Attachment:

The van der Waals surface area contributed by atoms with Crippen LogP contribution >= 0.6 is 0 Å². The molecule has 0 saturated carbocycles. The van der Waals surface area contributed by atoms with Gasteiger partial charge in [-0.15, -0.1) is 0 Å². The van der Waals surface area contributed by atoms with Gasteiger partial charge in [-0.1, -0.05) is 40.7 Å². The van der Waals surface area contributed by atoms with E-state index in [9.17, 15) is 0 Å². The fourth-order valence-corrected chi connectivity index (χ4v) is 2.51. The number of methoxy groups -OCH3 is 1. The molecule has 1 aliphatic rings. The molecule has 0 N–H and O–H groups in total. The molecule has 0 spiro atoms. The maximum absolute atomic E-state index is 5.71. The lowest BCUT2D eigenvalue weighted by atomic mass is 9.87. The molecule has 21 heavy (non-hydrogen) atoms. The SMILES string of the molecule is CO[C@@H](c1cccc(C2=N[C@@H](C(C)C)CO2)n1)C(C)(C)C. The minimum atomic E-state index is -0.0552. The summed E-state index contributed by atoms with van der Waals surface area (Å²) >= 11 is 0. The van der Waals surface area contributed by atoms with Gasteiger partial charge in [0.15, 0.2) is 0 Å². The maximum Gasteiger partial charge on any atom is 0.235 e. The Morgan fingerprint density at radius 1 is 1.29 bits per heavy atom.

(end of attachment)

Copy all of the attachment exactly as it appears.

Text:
The van der Waals surface area contributed by atoms with Crippen LogP contribution >= 0.6 is 0 Å². The molecule has 0 saturated carbocycles. The van der Waals surface area contributed by atoms with Gasteiger partial charge in [-0.15, -0.1) is 0 Å². The van der Waals surface area contributed by atoms with Gasteiger partial charge in [-0.1, -0.05) is 40.7 Å². The van der Waals surface area contributed by atoms with E-state index in [9.17, 15) is 0 Å². The fourth-order valence-corrected chi connectivity index (χ4v) is 2.51. The number of methoxy groups -OCH3 is 1. The molecule has 1 aliphatic rings. The molecule has 0 N–H and O–H groups in total. The molecule has 0 spiro atoms. The maximum absolute atomic E-state index is 5.71. The lowest BCUT2D eigenvalue weighted by atomic mass is 9.87. The molecule has 21 heavy (non-hydrogen) atoms. The SMILES string of the molecule is CO[C@@H](c1cccc(C2=N[C@@H](C(C)C)CO2)n1)C(C)(C)C. The minimum atomic E-state index is -0.0552. The summed E-state index contributed by atoms with van der Waals surface area (Å²) >= 11 is 0. The van der Waals surface area contributed by atoms with Gasteiger partial charge in [0.15, 0.2) is 0 Å². The maximum Gasteiger partial charge on any atom is 0.235 e. The Morgan fingerprint density at radius 1 is 1.29 bits per heavy atom.